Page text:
Under ED, Zimbabwe can rise again

Richard Runyararo Mahomva
Contrary to the state of nascent advancement, the economy was disarticulated due to a parasitic bourgeoisie. The economy was largely defined by self-aggrandisement and extravagance effectually delimited to the minority.

The nationwide embrace of Zimbabwe’s new political dispensation demands commitment to economic recovery from both Government and the general citizenry.

Consequently, engaging global counterparts with fraternal aspirations to the Zimbabwean dream is also essential.

While engagements in this regard are commendable, it is apparent that the economy must equally augment developments defining the present political euphoria.

In the wake of the State of the Nation Address and exchanges with businesspeople in South Africa, President Emmerson Mnangagwa has exhibited astute principles of statecraft. He has clearly set out his terms for constructive nation-building in a manner that transcends binaries of race, ethnicity, class and creed.

And given the direction he has taken, he has left critics with no room for legitimacy, hence the futile attempts to bring in retarded sentiments to discredit how he has acquitted himself as a progressive leader.

Looking back, looking forward

As the nation celebrated Unity Day, others took the opportunity to throw sponsored tantrums to undermine the relevance of December 22 in mapping the unitary political culture desired for the future of our country.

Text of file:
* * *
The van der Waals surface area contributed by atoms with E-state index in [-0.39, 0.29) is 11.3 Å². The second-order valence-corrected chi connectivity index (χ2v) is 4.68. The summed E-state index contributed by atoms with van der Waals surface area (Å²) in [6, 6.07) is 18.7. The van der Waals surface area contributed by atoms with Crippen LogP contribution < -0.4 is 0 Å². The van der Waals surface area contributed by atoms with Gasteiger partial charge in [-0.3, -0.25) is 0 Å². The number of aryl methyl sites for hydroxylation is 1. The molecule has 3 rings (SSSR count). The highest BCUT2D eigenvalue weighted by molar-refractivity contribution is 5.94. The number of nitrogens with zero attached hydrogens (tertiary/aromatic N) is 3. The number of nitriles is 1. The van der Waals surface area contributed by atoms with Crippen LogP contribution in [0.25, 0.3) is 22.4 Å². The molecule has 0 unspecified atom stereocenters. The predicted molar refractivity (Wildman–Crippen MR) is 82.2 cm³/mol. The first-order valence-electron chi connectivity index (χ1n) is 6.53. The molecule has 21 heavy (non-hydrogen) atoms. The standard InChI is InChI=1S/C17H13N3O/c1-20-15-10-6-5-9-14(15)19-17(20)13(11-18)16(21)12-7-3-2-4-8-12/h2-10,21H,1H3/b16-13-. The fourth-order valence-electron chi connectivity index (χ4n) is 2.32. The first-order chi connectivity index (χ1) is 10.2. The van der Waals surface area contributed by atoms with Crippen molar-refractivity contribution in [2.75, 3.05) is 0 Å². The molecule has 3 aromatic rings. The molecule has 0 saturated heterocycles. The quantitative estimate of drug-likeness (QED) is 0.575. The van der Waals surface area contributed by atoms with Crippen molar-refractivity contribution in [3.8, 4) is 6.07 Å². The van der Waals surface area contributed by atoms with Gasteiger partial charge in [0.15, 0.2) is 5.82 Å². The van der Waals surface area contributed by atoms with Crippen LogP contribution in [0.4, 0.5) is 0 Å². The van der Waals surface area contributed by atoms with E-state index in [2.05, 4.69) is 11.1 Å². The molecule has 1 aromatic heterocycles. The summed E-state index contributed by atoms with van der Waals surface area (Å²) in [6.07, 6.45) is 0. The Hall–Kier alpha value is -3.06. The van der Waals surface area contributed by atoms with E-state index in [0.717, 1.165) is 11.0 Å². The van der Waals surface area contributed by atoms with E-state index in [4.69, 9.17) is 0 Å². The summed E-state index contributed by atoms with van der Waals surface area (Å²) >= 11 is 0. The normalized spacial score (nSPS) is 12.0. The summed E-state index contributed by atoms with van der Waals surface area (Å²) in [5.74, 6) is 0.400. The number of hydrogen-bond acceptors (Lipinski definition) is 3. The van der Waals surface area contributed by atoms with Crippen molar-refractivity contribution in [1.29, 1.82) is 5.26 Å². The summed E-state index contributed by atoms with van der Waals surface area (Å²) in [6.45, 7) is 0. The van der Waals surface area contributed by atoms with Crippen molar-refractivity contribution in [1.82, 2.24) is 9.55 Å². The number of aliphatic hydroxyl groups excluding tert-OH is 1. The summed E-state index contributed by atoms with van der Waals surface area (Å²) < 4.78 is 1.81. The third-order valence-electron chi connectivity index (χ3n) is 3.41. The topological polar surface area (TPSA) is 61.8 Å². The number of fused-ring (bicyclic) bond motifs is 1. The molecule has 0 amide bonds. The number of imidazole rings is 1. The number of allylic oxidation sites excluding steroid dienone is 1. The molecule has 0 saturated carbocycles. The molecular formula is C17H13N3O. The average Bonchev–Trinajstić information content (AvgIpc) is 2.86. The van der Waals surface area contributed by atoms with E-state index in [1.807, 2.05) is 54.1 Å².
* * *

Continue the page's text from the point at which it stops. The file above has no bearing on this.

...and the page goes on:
The thousands who thronged President Mnangagwa’s outreach to the business community in South Africa last Thursday demonstrated that Zimbabwe is fast moving towards inclusive economic co-operation. On the same day, a clique of “protestors” chanted anti-Mnangagwa slogans in an attempt to refresh the Gukurahundi tale. I call it a tale because of its selective ignorance of Cold War dynamics that gave rise to insurgency at the time; and how the Unity Accord was birthed.

These “mourners” mourning more than the bereaved under the civil society banner ignore the role of the apartheid South Africa government in their unorthodox revisit of the past.

Their turning to the dark side lacks justification while their protest was oblivious of white massacres that Africans have long erased from their minds at the behest of pronouncements of tolerance from the “international community”.

On the other hand, the same global experts on forgetting the past are stuck on rewriting history selectively and curating paintings with crippled imaginations of national memory.

Is this the future we want?

Numbers speak

It’s clear, the “protestors” were outnumbered by those who hearkened to President Mnangagwa’s commitment to build Zimbabwe.

This substantiates the majority’s expectation of the new Government.

Our unity at home and commitment to international synergies is all that’s required to underscore the path towards unlocking the vistas of economic growth.

There is more to life than being engrossed in nation-dismembering scores. This narrow course has been undertaken before by regionalist civil society groups and political movements.

In a liberated sovereignty like ours, such nation-dividing antics will always be crushed by the majority’s yearning for economic development.

Moreover, the solution to Zimbabwe’s problems inherited from historical and structural deficiencies does not lie in essentialist devolution.

Zimbabwe’s path to progress resides in the hard work of progressive thinkers. After all, it’s only democratic that we have diverse views on the course of nation-building which Zimbabwe has taken.

President Mnangagwa must be applauded for taking the bold step to promise developmental deliverables and not to solely focus on political scores.